USAF JROTC Flight Academy Cadets Soar Again in 2021

Cadet James Huang of Suwanee, Georgia, in the cockpit of a trainer aircraft at Auburn University. USAF/ Matthew Markivee

After being shut down because of the COVID-19 pandemic in 2020, the Air Force Junior Reserve Officer Training Corps (AFJROTC) Flight Academy is once again accepting application packages from exceptional citizens across the country who want to earn their wings in 2021. AFJROTC high school cadets who will be 17 by July 9, 2021, and are interested in earning a private pilot certificate are encouraged to apply by November 25.

The Flight Academy allows aspiring young aviators to get their private pilot certificate at no cost during an eight-week summer course at partner universities. The cadets incur no military commitment while providing a college transcript, and the program only requires that the attendees be “exceptional cadets” and agree to take part in an annual aviation-related survey for five years.

“The AFJROTC Flight Academy continues to receive glowing endorsements and increased support within the Air Force,” said Todd Taylor, HQ AFJROTC Program Development Division chief. “Although there is no requirement for our cadets to join the Air Force, many are exploring this option through ROTC or the Academy for the excellent aerospace career opportunities. We immerse students onto college campuses, surround them with like-minded peers, educators, and mentors, connect them with pilots and put them in airplanes, and then offer them college credit, certification, and a possible career pathway to reach their objectives. All with no cost, to include travel and lodging, or military commitment. Flight Academy is just a winning formula.”

The AFJROTC Flight Academy program creates camaraderie between the cadets as they complete flight training. Courtesy AFJROTC

Taylor explained that the Flight Academy is not built around orientation programs or getting students to solo; instead, it is designed to get students to licensing and certification. “It takes place on a university campus designed to graduate college aerospace professionals where cadets are immersed in an aviation environment and an entire collegiate program designed to get them excited about aviation,” he said.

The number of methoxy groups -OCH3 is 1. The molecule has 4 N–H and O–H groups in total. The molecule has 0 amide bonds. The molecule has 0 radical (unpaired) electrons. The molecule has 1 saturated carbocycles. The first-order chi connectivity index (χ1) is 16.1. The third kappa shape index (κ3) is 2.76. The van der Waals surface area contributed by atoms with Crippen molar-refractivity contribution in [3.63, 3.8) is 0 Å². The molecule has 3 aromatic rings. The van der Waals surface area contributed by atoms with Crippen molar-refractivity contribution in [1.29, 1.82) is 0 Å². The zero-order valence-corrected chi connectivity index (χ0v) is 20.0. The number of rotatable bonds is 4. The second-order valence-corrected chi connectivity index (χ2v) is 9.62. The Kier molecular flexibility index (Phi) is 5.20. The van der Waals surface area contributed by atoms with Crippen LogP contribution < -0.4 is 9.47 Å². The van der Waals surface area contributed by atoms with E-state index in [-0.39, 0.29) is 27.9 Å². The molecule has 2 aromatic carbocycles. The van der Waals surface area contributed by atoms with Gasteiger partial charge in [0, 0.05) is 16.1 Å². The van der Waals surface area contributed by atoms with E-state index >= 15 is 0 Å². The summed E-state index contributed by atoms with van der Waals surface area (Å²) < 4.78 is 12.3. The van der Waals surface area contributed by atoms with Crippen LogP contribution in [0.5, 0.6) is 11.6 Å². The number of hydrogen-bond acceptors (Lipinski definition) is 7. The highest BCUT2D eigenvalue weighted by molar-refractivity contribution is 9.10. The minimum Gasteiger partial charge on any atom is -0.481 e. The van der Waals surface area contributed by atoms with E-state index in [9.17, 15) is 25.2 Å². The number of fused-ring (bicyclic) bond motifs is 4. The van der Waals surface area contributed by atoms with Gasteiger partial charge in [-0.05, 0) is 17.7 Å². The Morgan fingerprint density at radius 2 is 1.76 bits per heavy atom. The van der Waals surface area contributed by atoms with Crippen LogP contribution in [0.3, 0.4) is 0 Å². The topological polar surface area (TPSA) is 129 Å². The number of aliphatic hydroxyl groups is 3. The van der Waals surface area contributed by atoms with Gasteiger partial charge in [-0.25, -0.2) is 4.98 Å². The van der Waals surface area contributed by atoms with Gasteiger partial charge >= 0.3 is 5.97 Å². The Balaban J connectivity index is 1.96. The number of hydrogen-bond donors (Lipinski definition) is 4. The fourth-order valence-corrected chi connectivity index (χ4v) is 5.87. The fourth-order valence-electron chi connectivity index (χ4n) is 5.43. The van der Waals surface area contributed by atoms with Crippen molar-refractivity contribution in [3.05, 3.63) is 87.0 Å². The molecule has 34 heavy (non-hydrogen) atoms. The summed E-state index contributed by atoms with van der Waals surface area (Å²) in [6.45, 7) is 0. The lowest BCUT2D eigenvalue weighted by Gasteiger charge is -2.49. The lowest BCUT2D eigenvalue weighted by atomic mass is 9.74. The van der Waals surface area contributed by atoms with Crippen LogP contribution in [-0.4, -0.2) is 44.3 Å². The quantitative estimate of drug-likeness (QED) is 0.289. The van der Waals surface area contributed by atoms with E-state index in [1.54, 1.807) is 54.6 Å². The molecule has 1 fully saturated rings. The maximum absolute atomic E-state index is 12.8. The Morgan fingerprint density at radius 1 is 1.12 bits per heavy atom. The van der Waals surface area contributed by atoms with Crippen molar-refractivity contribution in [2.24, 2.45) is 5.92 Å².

According to AFJROTC, the FAA states that 80 percent of students who start flight training do not continue past their solo flight. The AFJROTC scholarship program is designed to “get students past this historical roadblock while creating the experience of a lifetime.” Colonel Stephen T. Sanders, Director, Air Force Junior ROTC, explained that the program provides the high school-age cadets with a valuable true college experience. “The Flight Academy advances young people with the soft skills employers want such as integrity, service, and excellence, while simultaneously developing aviation hard skills by pushing these exceptional young men and women to persist, excel, and ultimately soar during a rigorous eight-week module. I strongly feel that students who earn their private pilot certificates through the Flight Academy will be more likely to reach their educational objectives, go to college and ultimately live more enriched lives,” Sanders said.

More camaraderie on display between cadets in the AFJROTC program. Courtesy AFJROTC

AFJROTC currently has 125,000 cadets enrolled in high schools across the nation. A long-term focus will be to continue building on the diversity of the scholarship program, which currently includes 58 percent minority and 40 percent female demographics. With a goal to grow the program annually, AFJROTC said the scholarship program has the annual potential to produce 1,160 new minority pilots each year and 800 potential female pilots.

Cadets currently enrolled in AFJROTC programs in their high schools while maintaining a minimum 3.0 GPA may apply to the Flight Academy. Cadets must be in good standing in their unit, take an Air Force aviation aptitude test, provide instructor and school endorsements, and must have a strong interest in aviation and a “never-quit” attitude. Other factors in the selection process include life experiences, aviation experience, and passing the FAA first-class medical certificate. After being selected, the AFJROTC Flight Academy scholarship will cover the cadet’s total cost of room, board, tuition, books, and fees for this program, including transportation from the cadet’s unit to the nearest airport to their training university.

Current partnering universities are California Baptist University, Delaware State University, Embry Riddle Aeronautical University, Florida Memorial University, Kansas State University Polytechnic Campus, Liberty University, Purdue University, Southeastern University, University of North Dakota, and Utah Valley State. More information on the AFJROTC Flight Academy scholarship program can be found here.

Dan Pimentel is an instrument-rated private pilot and former airplane owner who has been flying since 1996. As an aviation journalist and photographer, he has covered all aspects of the general and business aviation communities for a long list of major aviation magazines, newspapers and websites. He has never met a flying machine that he didn’t like, and has written about his love of aviation for years on his Airplanista blog. For 10 years until 2019, he hosted the popular ‘Oshbash’ social media meetup events at EAA AirVenture Oshkosh.

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